Hashimoto's Thyroiditis: the silent disease unveiled
Updated: Aug 27
I was diagnosed with Hashimoto's Thyroiditis in early 2022 after suffering from some vague symptoms that were easy to overlook as an overworked mother of 2 children under the age of 4. Hashimoto's is an autoimmune disease that affects the thyroid gland. It is a silent disease, meaning that symptoms may be subtle or absent until the condition is advanced.
The cause of Hashimoto's Thyroiditis is still unknown, but many experts believe that it is the result of a combination of genetic and environmental factors. Left untreated, Hashimoto's Thyroiditis can lead to complications including hypothyroidism or goiters and in severe (and rare!) circumstances, death. Let's dive into the signs, diagnosis, treatment, and prevention of Hashimoto's Thyroiditis, so you can be better informed and equipped to manage this potentially serious condition.
Hashimoto's symptoms and embarrassing conversations
Hashimoto's is an autoimmune disease that affects the thyroid gland. It occurs when the immune system mistakenly attacks the thyroid, leading to inflammation and damage over time. This can cause the thyroid to become underactive, resulting in a decrease in the production of thyroid hormones. It is more common in women and tends to run in families.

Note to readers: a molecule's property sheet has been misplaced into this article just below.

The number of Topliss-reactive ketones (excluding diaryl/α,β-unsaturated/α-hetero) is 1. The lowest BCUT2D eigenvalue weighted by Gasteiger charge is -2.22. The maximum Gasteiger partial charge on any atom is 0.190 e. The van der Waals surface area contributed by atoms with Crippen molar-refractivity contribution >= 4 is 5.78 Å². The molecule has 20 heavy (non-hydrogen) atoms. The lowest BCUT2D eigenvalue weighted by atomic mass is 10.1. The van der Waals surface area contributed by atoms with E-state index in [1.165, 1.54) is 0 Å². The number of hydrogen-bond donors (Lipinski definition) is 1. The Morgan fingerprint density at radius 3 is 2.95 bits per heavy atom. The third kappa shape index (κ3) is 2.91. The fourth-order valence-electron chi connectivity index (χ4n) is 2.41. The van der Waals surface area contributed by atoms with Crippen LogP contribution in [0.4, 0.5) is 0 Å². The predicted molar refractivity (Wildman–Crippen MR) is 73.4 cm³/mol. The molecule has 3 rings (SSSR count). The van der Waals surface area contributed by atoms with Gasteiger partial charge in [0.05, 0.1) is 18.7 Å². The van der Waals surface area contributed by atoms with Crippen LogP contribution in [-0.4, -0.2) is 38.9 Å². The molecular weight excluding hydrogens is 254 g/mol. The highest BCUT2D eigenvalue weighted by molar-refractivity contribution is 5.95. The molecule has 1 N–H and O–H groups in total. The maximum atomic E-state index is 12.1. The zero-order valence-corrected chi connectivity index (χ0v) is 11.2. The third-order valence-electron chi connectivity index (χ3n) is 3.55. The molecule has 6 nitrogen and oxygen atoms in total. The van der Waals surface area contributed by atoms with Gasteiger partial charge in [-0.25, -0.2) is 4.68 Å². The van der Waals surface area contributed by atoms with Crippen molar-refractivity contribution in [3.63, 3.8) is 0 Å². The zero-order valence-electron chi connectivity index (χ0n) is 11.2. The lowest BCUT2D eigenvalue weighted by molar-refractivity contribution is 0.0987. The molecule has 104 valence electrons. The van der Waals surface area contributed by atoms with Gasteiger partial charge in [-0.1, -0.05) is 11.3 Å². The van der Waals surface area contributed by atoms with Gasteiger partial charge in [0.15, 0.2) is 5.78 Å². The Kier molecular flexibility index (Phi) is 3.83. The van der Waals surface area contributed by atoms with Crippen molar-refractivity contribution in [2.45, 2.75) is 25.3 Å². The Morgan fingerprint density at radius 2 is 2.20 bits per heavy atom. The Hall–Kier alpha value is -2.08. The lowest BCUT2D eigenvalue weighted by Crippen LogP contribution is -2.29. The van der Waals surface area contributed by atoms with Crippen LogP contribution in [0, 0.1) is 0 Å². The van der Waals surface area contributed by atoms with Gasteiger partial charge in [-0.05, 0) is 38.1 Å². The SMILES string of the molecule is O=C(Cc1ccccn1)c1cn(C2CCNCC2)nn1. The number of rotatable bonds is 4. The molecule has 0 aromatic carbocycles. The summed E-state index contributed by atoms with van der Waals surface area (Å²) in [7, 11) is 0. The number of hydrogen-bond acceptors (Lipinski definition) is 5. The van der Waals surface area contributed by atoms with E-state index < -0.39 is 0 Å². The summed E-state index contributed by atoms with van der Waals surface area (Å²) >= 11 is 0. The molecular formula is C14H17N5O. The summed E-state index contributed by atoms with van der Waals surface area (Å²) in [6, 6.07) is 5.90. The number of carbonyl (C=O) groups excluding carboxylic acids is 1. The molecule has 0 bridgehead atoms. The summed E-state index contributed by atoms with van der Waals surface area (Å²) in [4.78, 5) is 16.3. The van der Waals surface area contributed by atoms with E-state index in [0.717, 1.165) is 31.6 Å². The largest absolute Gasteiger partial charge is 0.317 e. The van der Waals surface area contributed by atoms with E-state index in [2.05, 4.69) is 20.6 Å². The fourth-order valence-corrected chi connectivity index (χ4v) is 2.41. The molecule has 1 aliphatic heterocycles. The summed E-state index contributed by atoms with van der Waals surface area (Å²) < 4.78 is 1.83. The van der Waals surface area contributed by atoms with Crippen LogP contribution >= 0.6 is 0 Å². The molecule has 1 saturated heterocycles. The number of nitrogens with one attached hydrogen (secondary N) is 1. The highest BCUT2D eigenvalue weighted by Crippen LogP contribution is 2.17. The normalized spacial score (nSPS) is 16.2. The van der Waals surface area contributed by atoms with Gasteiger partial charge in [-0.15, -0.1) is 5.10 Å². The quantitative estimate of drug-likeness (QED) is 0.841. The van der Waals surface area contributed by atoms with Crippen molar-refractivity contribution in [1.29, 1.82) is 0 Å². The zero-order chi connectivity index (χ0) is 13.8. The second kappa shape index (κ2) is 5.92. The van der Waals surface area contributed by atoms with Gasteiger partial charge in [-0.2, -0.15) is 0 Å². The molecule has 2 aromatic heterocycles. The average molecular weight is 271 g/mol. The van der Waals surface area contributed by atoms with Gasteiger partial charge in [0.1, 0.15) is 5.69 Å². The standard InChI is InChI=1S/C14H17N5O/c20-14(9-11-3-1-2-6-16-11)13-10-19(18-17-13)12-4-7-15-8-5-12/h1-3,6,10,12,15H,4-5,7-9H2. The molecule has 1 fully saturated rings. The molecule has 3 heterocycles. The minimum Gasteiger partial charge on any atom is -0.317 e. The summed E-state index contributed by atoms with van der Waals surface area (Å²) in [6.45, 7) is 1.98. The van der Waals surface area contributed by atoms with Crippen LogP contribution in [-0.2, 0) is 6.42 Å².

Google will tell you that the symptoms of Hashimoto's Thyroiditis include fatigue (even when sleeping well), weight gain (even when eating well and exercising), sensitivity to cold, dry skin, and muscle weakness. These symptoms can be subtle, increasing very slowly in the early stages of Hashimoto's. I found that I also suffered from brain fog and significant memory problems. I wrote these symptoms off, as many women in their 30s do, blaming it on being tired, working too much and having two children aged 1 and 4 who kept me up during the night.
The impetus to finally see my GP was an incident in my local supermarket. I stood feeling completely lost as I tried to make conversation with someone I have worked with on and off for the best part of 10 years... the problem? I could not remember her name or exactly how I knew her. I knew that we had worked together, but was it from the internship I did during University or was it during the three years I spent in accountancy practice or was it one of the many different jobs I had done working at a Bank over the last decade? I was flustered and embarrassed. It took me the best part of a week to remember her name and where we worked together. This was not an isolated incident but it was bad enough that I finally saw my GP about it. My symptoms combined with my disclosure of family members with thyroid problems and a simple blood test and I was diagnosed.